The solar power industry has absorbed deep wounds and losses all across the United States due to the Trump Administration’s commitment to coal and denial of climate change. It’s happening at the federal and state level and the result has been cuts in revenue and job losses. Over the last decade, solar power has been the number one growth industry in the United States. That growth has been cut by policies that eliminate government programs supporting clean energy.
The most recent attack comes from the state of Kentucky with passage of Senate Bill 100, soon to be taken up by the state assembly and pushed through to passage. Articles in the local press point to one cause, massive campaign contributions to the State’s Republicans from the coal companies and the utilities. They are paying to keep Kentucky locked into the 20th century energy economy, and the State’s politicians are saying yes.
When solar panel owners produce more power than they consume, utilities are required to buy that power back through “net-metering” at admittedly premium rates that support the migration to green solar power and away from fossil fuels. The bill’s key feature is to essentially end net-metering by placing the decisions to buy and lower the rates paid well below payments made in surrounding states. While the utilities complain that the rates for solar power buy-backs are higher than other production costs and are unfair to customers who don’t have solar power, the solar power installation firms see that this bill would cut the benefits of installation by 70% and cost jobs.
There are only about 1,000 solar panel installations across the state of Kentucky, so there is no economic threat to the utilities or their coal suppliers. What this is really about is making sure that new installations stop while the utilities themselves, develop their own large scale solar panel farms and keep control of the energy market.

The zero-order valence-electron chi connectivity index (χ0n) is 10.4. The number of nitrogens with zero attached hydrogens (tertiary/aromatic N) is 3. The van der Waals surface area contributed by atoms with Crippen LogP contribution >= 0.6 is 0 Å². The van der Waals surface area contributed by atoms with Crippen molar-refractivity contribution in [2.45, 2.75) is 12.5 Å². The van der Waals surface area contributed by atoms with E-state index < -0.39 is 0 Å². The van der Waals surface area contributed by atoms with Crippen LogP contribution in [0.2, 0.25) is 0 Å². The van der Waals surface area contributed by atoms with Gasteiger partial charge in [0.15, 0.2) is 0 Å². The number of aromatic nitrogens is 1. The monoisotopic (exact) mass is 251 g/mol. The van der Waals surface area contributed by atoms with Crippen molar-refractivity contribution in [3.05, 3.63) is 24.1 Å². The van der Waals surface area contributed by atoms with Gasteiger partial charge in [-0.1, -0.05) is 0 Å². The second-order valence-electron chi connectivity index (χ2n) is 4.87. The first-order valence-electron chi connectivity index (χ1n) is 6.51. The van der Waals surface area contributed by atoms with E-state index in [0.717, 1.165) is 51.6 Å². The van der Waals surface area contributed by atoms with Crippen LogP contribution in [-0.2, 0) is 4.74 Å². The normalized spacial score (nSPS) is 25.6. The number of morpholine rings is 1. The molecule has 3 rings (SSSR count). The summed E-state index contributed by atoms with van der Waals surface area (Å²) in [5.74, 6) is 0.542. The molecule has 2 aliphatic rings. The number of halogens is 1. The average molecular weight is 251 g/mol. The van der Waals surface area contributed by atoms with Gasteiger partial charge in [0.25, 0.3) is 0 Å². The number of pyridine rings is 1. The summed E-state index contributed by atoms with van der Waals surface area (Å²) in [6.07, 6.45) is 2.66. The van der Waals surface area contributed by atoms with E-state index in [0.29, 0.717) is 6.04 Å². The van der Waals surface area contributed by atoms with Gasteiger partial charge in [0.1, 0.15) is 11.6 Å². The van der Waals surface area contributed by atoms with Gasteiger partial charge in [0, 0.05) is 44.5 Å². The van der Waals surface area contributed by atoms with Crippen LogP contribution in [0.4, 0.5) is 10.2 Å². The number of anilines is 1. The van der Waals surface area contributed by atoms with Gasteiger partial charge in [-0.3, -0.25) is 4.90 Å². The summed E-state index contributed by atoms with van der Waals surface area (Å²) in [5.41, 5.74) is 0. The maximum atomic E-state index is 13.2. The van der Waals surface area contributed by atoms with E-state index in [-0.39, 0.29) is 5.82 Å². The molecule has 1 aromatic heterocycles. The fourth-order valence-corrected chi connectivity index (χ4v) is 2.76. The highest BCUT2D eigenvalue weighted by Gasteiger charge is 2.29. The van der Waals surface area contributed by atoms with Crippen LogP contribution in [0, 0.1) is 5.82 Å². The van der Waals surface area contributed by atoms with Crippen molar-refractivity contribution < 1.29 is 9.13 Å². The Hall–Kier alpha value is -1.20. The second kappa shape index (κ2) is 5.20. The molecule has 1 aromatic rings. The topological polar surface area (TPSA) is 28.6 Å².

One of the major issues is the way this bill is being pushed through to passage in violation to the State’s constitution and the rules of the state legislature. The Senate version went from introduction to passage in 48 hours. It’s certain that the court challenges will be filed shortly.
The opposition isn’t just from the solar industry. Kentucky’s long-depressed communities have been developing solar power for their energy needs and look forward to the stabilization of rates and the overall costs of the fossil fuels that have destroyed their land, water and health. Solar power is an essential pillar of the area’s recovery and the utilities are fighting that as they raise rates and tighten their grip on these communities.
On the national level, Donald Trump’s tariff policies have hammered employment in the solar industry as the job totals fell by almost 8,000 jobs nation-wide from the 2017 totals. After a decade of steady growth, this is the second year of decline in a row and it’s chalked up to tariffs.
— Abigail Ross Hopper, president and CEO of the Solar Energy Industries Association (SEIA)
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